When the television show CSI first started I was only 12. I can't remember when I started watching it, it must have been a couple years later. Though my memory is the easily confused type when it comes to dates. What I know for sure, is that I was enthralled by the show. I wanted to be a CSI! But it didn't take long for me to figure out that the job didn't actually exist. Atleast not the way they portrayed it on the TV. My high school self was devastated! And to be honest, it still makes me a little sad.
In the real world, being a "CSI" does not comprise of such a wide variety of skills into one job title. Most often each person specializes in certain aspects of it. There exists many different fields and specialties, included in them forensic photography. Forensic photography itself can be broken down into different fields, the two major ones being photo's of the criminals (better known to us as mug shots) and photos of the actual scene of the crime.
It all started as a way to document criminals, with the first known uses being in Belgium and Denmark in 1843-44 and 1851 respectively. It wasn't until the 1870's that the trend started popping up elsewhere. It took an additional 20 years before someone sought to standerdize the system. In 1890 a french photographer by the name of Alphonse Bertillon released a book titled "La Photographie Judiciaire" (Judicial Photography) with proposed rules for scientifically photographing criminals. His standards are still what we see used today, and he is credited with the invention of the mug shot.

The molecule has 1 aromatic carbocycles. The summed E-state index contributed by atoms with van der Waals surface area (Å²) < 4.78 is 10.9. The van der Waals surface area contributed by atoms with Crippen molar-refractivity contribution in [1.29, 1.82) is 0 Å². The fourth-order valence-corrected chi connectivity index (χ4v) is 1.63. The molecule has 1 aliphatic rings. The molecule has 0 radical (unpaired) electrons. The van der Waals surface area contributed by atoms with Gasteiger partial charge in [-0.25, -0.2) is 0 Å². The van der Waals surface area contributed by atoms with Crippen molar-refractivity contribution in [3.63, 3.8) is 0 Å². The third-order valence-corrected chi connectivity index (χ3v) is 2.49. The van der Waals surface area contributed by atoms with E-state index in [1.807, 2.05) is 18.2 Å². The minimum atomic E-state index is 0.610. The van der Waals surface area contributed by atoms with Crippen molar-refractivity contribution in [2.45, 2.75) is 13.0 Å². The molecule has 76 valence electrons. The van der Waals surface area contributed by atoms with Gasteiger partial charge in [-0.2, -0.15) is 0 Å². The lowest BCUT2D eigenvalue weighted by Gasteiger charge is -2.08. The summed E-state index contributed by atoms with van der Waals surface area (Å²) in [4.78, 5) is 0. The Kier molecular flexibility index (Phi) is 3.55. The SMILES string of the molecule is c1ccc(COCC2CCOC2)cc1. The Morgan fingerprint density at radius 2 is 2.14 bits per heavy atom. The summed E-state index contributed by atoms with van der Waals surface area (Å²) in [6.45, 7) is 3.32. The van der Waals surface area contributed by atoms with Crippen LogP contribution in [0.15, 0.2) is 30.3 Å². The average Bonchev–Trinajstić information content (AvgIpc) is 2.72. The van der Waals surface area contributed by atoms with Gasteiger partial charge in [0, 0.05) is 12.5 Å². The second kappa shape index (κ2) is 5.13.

Bertillon is also said to be the first photographer to methodically document a crime scene. Unlike mug shots, this documentation allowed for a little more leeway with style and interpretation. This type of photography also involved the public more, as photo's of the scene started appearing in newpapers. People started connecting similarities in the photo's to their own lives, and the effects of crime became a lot more real.
photo by Weegee
Although Bertillon is credited as being the first, a man named Arthur Fellig is probably the most famous of crime scene photographers. He went by the nickname Weegee, which he reportedly got because he seemed to show up at crime scenes before the police and other reporters. Although Fellig viewed his photographs as documentation, a lot of people called them Art.
Over the years new photographic technology has greatly advanced forensic efforts. Some may argue that we have become desensitized to violence and death by television and movies, but the fact remains that seeing a real crime displayed in front of us is still the most powerful way of expressing the reality of the situation. It is a very real tool for increasing awareness and obtaining convictions- perhaps someday it may help us negate the field all together. (Might as well dream big.)